Lung cancer was expected to kill 136,000 people in 2020, making it the top cause of cancer death. Only about 19% of people who get lung cancer survive five years after diagnosis. But lung cancer doctors say there are many promising new therapies today that are revolutionizing how they attack lung cancer and help save lives. Here’s what they want you to know, whether you’re living with lung cancer yourself or have a loved one with the disease.
“New treatments are bringing new hope.”
David Carbone, MD, says lung cancer today is “not your father’s lung cancer,” that treatment today is different from what it was even 10 years ago. “There are dozens of new therapies,” Carbone says. Among them: targeted medications that identify and attack tumors based on their genetic make-up; immunotherapy to help your body fight off cancer; and improved chemotherapy, radiation and surgery techniques.
“Get a second opinion.”
Because the field is changing so fast, it’s important to get a second opinion at a major medical center or a university hospital. Your community physician “can be excellent but may not know about the latest approved drugs because they are so new,” says Dr. Carbone. Also, he says, get your second opinion before you start treatment. Otherwise, it may be too late to go back and try another, more optimal approach.
“Be patient. The right diagnosis can take time.”
Antoinette Wozniak, MD, says often patients want to hurry up and fight their lung cancer as soon as it’s diagnosed. But, she says, “the most important thing is that the cancer be staged properly” to see if and how much it has spread, so doctors can figure out the most effective treatment plan. Also, doctors may need to analyze a tumor’s genetic make-up to figure out the best targeted therapy, which can take about two weeks, she says.
“Be wary of supplements.”
“I try to discourage patients taking handfuls of pills from various nutraceutical kinds of vendors,” says Dr. Carbone. Supplements can interfere with medications he prescribes, especially targeted therapies, and can have a higher chance of hurting your healing than helping. He advises consulting with your medical oncologist before taking supplements.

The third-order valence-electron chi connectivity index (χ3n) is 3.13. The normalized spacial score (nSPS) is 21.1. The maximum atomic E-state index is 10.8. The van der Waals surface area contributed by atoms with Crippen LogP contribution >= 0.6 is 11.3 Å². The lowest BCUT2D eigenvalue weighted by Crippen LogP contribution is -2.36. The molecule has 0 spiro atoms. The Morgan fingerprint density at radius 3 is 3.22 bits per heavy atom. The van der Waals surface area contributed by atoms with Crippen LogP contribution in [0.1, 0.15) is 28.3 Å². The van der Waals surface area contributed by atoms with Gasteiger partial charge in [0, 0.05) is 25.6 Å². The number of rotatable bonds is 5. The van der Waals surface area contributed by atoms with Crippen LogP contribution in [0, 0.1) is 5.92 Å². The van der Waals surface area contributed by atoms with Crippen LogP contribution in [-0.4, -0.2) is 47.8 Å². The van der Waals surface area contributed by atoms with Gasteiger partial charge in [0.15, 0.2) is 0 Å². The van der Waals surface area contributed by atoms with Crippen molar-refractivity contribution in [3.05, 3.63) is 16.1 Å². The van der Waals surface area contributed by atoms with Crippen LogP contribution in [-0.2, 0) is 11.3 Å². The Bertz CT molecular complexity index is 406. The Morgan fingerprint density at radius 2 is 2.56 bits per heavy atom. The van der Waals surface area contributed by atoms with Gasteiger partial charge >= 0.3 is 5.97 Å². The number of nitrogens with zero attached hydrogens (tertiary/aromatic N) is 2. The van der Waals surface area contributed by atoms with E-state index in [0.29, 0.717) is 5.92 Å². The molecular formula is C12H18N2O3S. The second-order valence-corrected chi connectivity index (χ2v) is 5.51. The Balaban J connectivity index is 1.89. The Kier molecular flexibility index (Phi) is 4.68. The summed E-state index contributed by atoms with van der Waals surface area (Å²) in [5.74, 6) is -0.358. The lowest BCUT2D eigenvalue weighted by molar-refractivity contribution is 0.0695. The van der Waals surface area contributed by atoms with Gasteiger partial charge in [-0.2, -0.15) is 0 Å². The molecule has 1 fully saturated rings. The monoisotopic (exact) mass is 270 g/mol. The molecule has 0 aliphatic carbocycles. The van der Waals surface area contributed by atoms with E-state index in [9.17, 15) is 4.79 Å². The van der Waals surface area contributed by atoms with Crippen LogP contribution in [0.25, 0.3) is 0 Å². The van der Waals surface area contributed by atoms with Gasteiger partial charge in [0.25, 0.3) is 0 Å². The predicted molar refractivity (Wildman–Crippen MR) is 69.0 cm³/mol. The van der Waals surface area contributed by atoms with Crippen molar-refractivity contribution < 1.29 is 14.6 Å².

“Your targeted therapy may need changing.”
Pierre Massion, MD, finds great hope in the personalized medications that are geared toward fighting your specific tumor. But, he cautions, lung cancer tumors can mutate and become resistant to your treatment. It’s not uncommon for a targeted therapy to stop working after 8 to 10 months. A patient may then need another biopsy so the tumor’s new characteristics can be identified and targeted with new medication.
“Support from family is incredibly important.”
Lung cancer patients need help from family, friends and other caregivers—don’t be reluctant to reach out and ask for it. “There is a huge amount of stress involved with this diagnosis,” says Dr. Carbone. The symptoms, procedures and treatments can all add up to a challenging mix that is “very difficult to handle on your own.” Support groups also can help (your doctor or medical center may help you find one in your area).
“Take part in clinical trials.”
The idea that if you do a trial you might wind up with just a placebo is “a misconception,” says Dr. Wozniak. “Placebo trials are very rare.” Instead, clinical trials offer you the chance to get the latest new medications, while advancing the science of lung cancer treatment. “If we don’t have people entering clinical trials, we won’t make progress,” says Dr. Massion. Ask your doctor about trials near you or visit Lungevity.org’s clinical trial finder.
“Non-smokers get lung cancer, too.”
About 10 to 15% of lung cancers are found in people who have never smoked. “If you have lungs, you can get lung cancer,” says Dr. Carbone. Lung cancer in “never-smokers” can be caused by exposure to other carcinogens, such as diesel fumes, asbestos or radon, says Dr. Massion. Genetic factors could also be involved.
“Everybody should stop smoking.”
Tobacco smoking is responsible for 85 to 90% of lung cancers. Getting everyone to quit smoking would make a huge dent in the number of people dying from the disease. “The focus of healthcare institutions should be around preventing smoking,” says Dr. Massion. It’s also important for smokers with lung cancer to quit, which helps their treatment and prevents recurrence, and for people not to smoke around them.
“Screening could save your life.”
Too often, lung cancer is found only after it has spread. If patients catch lung cancer in its early stages, survival rates improve significantly. Lung cancer screening done with spiral CT is available and is recommended to people ages 50 to 80 who have a 20-year history of smoking a pack or more per day (even if you’ve quit within the last 15 years). The screening is free under the Affordable Care Act. “If you are eligible for CT screening, you should be screened,” says Dr. Carbone.